Everyone knows how common a name is. Maybe not a full name in some cases, but a first name in particular is pretty common. It’s not common for an occurrence of people with the same first name to be in the same place though. Maybe one or a few, but not a lot. I have yet to unite with a legion of other Nick’s myself. But for now, there are ways to unite the first name of many people, through a documentary. Unlike some abomination I’ve seen, 24 Davids brings us stories of, you guessed it, 24 people named David. They’re all different ages, different careers, and they all have different ideas. I’ve seen films with 24fps, and films with 24 different kinds of shots. But never 24 people with the name David (at least not a documentary). What’s next, a doc on 24 bitcoin resources? They’d probably be Canadian Bitcoin Casinos at most.
Our first David is David Bollier, who tries to make people aware of how privatization affects us. Then there’s David Lida, a researcher in Mexico looking into the economy, David Marsh who does his research on cosmology, and David Hernandez who focuses on martial arts, rap, and helping people figure out society. Later on, we get introduced to David Vargas, who works in the Mexican countryside building water filtering systems, David Escobar, who dwells on history and politics, Juan David Serna who helps harvest the community garden in his local village, David Poulin, who works as a teacher, and David Morrissey who debates on the accuracy of a universe being flat. However other Davids I mentioned earlier have a different viewpoint on the last. Continuing on, there are more Davids include David Ospina who teaches a kindergarten class, David Diaz, better known as DJ Fresh for his sick beats, David Senechal who explains how universe structures are complex, and David Lindo who has a huge interest in birding. Next thing you know, we get introduced to someone else who is a lady who isn’t quite exactly a David, but she does have a son named David Dewhurst who protests against the behaviours and troubles caused by government systems, and from there he lets locals of his little eco community talk about what they do to live their lives. After a brief eco-explanation of views clashing, we go back to more Davids. Such as David Buttery who lives in a houseboat with his wife, David Swan, a man explaining his story of how his mother died, Optimist David Blackwell trying to make the world a happier place, David Kitchen, a cyclist and beer enthusiast, and David Obeng, the host of a radio program. The final Davids are David Agboto Tete, a high school student learning about technology, David Kwame who is working hard to clean up the assorted waste around the land in his home, artist David Ashong along with his good friends making exhibits and poetry, David Hiamambe and his family who work hard on making backpacks out of sachets for children, and finally, David Tenu a man who chose to never quit after a car accident changed his life forever. There’s also one other David, but we don’t hear too much about his story.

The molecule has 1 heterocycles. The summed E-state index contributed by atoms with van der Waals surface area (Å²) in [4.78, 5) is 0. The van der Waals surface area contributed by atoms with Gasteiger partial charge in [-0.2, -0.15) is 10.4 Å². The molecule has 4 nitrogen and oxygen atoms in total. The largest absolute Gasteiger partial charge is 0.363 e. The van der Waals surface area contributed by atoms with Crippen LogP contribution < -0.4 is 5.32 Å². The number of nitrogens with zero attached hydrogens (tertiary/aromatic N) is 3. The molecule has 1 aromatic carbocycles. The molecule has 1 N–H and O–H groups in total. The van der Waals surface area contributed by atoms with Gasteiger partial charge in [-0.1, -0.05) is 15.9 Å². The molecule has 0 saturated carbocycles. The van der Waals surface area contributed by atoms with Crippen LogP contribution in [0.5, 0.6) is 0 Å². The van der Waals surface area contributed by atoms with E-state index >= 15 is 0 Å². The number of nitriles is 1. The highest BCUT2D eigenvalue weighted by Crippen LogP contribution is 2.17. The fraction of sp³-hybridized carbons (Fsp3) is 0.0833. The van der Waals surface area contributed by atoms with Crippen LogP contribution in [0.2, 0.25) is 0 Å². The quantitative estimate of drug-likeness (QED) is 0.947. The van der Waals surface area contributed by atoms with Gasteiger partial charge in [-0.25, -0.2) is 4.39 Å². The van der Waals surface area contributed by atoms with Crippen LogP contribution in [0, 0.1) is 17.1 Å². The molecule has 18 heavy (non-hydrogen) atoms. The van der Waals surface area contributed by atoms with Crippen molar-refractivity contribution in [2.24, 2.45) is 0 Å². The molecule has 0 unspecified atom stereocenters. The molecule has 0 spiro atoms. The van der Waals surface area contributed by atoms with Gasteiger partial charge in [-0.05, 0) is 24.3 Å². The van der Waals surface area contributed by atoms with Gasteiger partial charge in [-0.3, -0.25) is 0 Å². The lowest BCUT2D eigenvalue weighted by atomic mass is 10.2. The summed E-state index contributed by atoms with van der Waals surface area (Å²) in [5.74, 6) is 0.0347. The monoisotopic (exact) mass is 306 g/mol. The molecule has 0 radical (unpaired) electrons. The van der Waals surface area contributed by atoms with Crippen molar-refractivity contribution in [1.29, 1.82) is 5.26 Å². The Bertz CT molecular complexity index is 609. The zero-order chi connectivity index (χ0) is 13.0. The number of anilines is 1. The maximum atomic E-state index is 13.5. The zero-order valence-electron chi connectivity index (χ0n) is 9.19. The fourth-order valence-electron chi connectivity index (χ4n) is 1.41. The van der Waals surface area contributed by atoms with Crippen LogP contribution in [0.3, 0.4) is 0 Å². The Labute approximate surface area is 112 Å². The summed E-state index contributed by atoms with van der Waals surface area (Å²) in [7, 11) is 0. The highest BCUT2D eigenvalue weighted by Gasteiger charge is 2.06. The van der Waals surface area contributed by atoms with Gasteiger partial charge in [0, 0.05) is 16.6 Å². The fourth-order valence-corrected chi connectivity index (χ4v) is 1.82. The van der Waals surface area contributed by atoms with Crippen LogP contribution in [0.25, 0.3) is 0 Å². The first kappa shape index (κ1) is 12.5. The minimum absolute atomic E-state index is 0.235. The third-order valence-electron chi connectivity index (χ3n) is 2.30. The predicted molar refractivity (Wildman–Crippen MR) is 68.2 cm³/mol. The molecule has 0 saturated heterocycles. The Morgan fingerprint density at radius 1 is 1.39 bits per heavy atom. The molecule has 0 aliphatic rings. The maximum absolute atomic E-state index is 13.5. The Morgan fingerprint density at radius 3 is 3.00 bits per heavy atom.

Throughout the documentary, we also get treated to an abundant amount of b-roll footage showing the different places these many different Davids live in. The Davids are everywhere, all around Mexico, France, some places in England, North America, even Africa. It’s quite a spread.
From what one gathered, it’s all about different Davids, but there’s more than what one would expect. These Davids not only talk about what they do professionally, they also share some of their backstories, their perspective on the economy, educational insight on equations and physics, and so many details it’s crazy. With the different perspectives intertwining, it shows how everyone can have a few similarities in studies, but still have many major differences with each other. Therefore, there’s quite the clash of world views, and it all boils down to how people will get out of such a big crazy struggle. Going on for a little over two hours, 24 Davids gives a near world tour of men named David who are working hard to make a difference… in different ways. Celine Baril really went all out on this journey and really put in a lot of descriptive bits that are useful. You learn a lot for something that’s free online, but for certain rates it’s better to look for a speedypaper discount code. Either way, the 24 Davids taught me more about the world than any history Social Studies I was in. But then, most of them focused on WWII, roman times, and some stuff I didn’t pay attention to at all.
24 Davids is available to view on NFB.ca